College Democrats’ fall speaker, the group announced Tuesday. Frank represented Massachusetts in the House from 1981 to 2013 and served as chairman of the House Financial Services Committee from 2007 to 2011. College Democrats president Lauren Izaak said the group chose to bring Frank to campus because of his wide appeal.
Serving the University and Evanston since 1881
“We thought Frank had the largest reach for students,” the Weinberg senior said. Frank was heavily involved in the Dodd-Frank Act, a 2010 law aimed at reforming the U.S. financial system. “Investment is a big part of campus with what students want to do after they graduate,” Izaak said, adding that students
U.S. Rep. Jan Schakowsky (D-Evanston) was arrested today during an immigration reform rally in the nation’s capital. Schakowsky spokeswoman Sabrina Singh said the congresswoman was blocking a street before she was taken into custody. “Rep. Schakowsky stood in solidarity with her colleagues and immigrant rights advocates to demand a House would be able “to hear more about it from the person that wrote” the law. Izaak also highlighted Frank’s status as the first openly gay member in Congress. “How he relates to different student groups on campus is really important to us,” she said. “October is LGBT History Month so we thought that would be a
vote on comprehensive immigration,” Singh wrote in an email to The Daily. “She participated in civil disobedience to urge Republican leadership to bring this critical bill for a vote.” Titled “Camino Americano: Concert and March for Immigrant Dignity and Respect,” the rally was held on the National Mall. Organizers had hoped to pressure House Republicans into addressing immigration reform legislation, which has stalled since a Senate bill was passed earlier this year. — Patrick Svitek
great tie-in.” Instead of presenting a prepared speech, Frank will participate in an interview-style event, answering questions posed by a Northwestern professor, Izaak said. The event will take place Oct. 29 at Cahn Auditorium. — Jeanne Kuang
INSIDE Around Town 2 | On Campus 3 | Opinion 6 | Classifieds & Puzzles 6 | Sports 8
2 NEWS | THE DAILY NORTHWESTERN
It’s a nice way to be both a community builder and a fundraiser.
WEDNESDAY, OCTOBER 9, 2013
All-you-can-eat pizza event raises money for Evanston youths Page 5
— ETHS athletic director Chris Livatino
Chicago native brings boutique home
Police blotter Out-of-state car stolen
A car from Colorado was stolen between Saturday and Monday in south Evanston, according to police. Between 1:30 p.m. Saturday and 9:15 a.m. Monday, a 22-year-old woman noticed the vehicle was missing from where she parked it in the 500 block of Michigan Avenue, Evanston Police Cmdr. Jay Parrott said. The woman lives nearby, but the car’s owner is from Colorado. Police described the car as a 2008 gray Subaru Legacy. Parrott said the woman’s relationship with the owner is unclear.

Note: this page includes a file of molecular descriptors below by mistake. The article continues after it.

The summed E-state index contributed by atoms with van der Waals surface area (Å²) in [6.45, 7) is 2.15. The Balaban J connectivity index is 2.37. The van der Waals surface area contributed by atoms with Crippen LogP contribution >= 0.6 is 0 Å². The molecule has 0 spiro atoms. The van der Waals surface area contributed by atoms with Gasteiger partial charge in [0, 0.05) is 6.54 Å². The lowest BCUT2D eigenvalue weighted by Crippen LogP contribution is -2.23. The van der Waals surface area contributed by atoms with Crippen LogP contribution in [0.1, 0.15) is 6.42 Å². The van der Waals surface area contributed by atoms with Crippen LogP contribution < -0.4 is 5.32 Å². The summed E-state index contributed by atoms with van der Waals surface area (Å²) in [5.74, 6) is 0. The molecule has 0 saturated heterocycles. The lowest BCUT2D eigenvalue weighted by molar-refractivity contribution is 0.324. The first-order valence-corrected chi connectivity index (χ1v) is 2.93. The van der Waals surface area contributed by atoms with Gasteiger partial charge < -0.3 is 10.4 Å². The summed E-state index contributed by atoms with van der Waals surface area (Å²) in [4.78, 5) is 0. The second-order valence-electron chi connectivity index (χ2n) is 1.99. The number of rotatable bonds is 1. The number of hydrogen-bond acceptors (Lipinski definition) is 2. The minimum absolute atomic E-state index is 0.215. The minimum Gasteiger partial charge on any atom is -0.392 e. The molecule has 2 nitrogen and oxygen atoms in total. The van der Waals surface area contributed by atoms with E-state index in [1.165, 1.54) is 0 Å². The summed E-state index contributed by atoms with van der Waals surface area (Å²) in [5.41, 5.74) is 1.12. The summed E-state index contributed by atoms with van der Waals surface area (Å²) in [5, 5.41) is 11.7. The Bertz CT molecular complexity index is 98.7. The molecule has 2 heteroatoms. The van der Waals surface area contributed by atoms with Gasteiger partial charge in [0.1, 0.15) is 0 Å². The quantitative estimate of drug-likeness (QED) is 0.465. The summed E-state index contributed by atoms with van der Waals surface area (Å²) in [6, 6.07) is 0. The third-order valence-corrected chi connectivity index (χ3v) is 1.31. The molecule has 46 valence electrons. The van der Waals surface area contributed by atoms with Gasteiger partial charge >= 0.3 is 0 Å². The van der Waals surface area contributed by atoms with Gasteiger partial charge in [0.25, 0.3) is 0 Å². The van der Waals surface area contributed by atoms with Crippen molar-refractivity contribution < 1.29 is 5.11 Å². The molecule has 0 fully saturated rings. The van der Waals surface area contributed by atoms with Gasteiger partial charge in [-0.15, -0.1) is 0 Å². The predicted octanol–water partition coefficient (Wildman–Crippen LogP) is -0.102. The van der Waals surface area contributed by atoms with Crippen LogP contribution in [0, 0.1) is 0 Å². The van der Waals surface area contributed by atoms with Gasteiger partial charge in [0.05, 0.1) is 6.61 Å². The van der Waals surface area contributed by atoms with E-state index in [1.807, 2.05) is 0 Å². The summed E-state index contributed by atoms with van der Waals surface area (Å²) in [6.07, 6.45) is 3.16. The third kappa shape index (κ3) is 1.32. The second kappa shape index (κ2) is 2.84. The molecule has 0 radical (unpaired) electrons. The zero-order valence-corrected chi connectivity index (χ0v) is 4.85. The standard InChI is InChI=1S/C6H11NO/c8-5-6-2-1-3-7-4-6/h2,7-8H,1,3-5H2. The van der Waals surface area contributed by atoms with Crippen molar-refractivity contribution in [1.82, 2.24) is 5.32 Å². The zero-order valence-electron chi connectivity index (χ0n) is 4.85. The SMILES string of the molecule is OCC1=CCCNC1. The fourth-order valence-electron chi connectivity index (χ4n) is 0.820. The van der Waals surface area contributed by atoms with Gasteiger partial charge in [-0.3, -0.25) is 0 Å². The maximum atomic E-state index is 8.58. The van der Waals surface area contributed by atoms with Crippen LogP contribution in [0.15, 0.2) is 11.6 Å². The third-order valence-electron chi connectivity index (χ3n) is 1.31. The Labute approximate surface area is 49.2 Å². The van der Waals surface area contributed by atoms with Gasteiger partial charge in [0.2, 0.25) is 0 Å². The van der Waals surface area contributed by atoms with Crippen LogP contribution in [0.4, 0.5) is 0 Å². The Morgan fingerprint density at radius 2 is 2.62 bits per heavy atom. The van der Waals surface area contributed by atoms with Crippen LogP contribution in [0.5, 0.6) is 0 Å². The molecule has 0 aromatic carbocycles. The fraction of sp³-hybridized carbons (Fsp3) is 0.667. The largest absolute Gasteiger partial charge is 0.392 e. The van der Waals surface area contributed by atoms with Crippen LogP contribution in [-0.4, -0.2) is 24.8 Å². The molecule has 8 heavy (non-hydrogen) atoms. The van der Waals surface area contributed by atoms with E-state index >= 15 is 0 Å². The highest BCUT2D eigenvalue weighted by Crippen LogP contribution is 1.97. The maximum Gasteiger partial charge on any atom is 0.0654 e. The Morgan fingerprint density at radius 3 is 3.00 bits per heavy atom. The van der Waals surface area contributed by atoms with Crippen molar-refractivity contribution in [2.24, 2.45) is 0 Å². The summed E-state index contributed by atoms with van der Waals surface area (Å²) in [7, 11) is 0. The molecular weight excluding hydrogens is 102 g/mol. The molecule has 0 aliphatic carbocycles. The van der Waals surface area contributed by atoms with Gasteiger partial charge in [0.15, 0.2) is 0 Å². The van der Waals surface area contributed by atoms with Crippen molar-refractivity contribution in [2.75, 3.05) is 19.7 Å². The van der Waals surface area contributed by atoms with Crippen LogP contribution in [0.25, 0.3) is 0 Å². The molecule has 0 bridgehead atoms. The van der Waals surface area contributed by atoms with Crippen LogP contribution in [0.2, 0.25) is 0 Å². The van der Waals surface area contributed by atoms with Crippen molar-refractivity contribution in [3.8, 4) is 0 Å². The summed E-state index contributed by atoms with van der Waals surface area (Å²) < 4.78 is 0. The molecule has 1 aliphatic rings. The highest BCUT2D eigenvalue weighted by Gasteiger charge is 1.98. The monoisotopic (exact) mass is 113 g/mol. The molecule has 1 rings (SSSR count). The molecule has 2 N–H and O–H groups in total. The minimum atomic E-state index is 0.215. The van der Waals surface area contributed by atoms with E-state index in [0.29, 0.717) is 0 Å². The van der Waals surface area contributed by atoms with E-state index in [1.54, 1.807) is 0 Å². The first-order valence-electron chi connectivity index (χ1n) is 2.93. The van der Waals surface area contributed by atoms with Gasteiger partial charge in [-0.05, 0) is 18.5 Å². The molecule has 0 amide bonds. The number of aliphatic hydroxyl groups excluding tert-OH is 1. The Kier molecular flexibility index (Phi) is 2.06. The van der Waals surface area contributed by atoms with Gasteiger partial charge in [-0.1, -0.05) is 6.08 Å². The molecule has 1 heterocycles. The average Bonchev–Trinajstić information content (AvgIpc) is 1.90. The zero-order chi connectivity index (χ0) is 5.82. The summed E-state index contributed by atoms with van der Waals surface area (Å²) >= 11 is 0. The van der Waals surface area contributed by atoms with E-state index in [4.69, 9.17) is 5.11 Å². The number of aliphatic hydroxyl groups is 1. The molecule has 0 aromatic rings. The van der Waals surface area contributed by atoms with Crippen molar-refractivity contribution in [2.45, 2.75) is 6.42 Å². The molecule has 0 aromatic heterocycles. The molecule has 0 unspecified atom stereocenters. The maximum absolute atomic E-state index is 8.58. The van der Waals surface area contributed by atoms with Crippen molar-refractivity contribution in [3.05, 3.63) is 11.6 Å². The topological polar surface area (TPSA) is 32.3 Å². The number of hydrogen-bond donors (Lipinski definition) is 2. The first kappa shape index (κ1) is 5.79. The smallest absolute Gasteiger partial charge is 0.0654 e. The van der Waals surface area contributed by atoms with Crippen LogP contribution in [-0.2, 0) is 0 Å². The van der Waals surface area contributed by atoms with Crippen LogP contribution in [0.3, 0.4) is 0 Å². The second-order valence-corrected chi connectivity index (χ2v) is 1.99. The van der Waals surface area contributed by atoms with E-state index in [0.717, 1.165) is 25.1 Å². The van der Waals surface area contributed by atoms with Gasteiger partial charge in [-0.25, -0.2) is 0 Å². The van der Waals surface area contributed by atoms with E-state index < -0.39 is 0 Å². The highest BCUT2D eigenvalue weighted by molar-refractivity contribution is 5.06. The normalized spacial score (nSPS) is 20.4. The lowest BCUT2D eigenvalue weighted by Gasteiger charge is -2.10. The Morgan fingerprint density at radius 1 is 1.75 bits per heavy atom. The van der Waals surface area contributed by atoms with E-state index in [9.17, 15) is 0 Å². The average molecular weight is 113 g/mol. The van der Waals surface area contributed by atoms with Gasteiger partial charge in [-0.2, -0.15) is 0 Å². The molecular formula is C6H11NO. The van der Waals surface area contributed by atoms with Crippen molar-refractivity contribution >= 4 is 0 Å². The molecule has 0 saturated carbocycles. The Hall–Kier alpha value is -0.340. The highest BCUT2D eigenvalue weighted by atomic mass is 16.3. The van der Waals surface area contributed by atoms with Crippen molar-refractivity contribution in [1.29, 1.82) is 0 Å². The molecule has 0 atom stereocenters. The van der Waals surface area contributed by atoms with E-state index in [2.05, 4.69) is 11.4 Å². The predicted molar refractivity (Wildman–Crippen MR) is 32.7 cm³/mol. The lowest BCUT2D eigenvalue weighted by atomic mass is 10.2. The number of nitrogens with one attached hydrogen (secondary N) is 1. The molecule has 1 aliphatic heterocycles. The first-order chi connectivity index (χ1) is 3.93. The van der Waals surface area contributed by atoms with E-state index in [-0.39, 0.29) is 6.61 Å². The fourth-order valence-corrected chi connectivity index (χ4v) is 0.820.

Converter taken off car
A converter was stolen off of a car over the weekend, according to police. Parrott said the converter was taken overnight off a 2006 Honda Accord owned by a 38-year-old man from Evanston. The theft occurred between 1:30 p.m. Saturday and 9:15 a.m. Sunday in the 700 block of Ridge Avenue, according to police. Parrott said converter thefts are not uncommon. “It’s a popular item due to the high value of the metal inside the converter,” he said. Converters often contain precious metals such as platinum and gold. — Patrick Svitek
Setting the record straight In “Johns Hopkins prof continues mental health dialogue” in Monday’s print edition, the source of the enrichment grant was misidentified. The grant came from The Alumnae of Northwestern University. In “New pricing strategy debuts for Ohio State game,” the relationship between demand and price was misstated. The Daily regrets the errors.
By JENNIFER BALL
the daily northwestern @jennifercball
When Kristi Pawlowicz was promoted to comanager of Envy, a women’s boutique near the University of Missouri, during her senior year of college, she was sure she could handle it. Now she is running the boutique’s first location in the Chicago area, which opened last month in downtown Evanston. The new store signifies a return home for Pawlowicz, who moved from the Chicago area to attend the Missouri School of Journalism and started out working part time as a sales associate at Envy’s first boutique in Columbia, Mo. “While continuing to pursue my journalism degree in strategic comAll our styles munication, I began to come from apply all my studies L.A., so they are into the marketing and advertising of the comcurrent and pany,” she said. on trend — and After college, Pawlowicz was promoted to usually just store manager of Envy a step ahead in Springfield, Mo., near Missouri State of Chicago’s Midwest style. It University. She spent the last it fun to watch year and a half managing that store. people take “When I finally was risks with our homesick enough, I decided to move back clothes. to Chicago for good, Kristi Pawlowicz, and it only made sense Envy manager to bring the store with me,” she said. Pawlowicz said her father went to graduate school at Northwestern, so she has “always felt connected” to the university, cheering for the Wildcats with her dad at football games.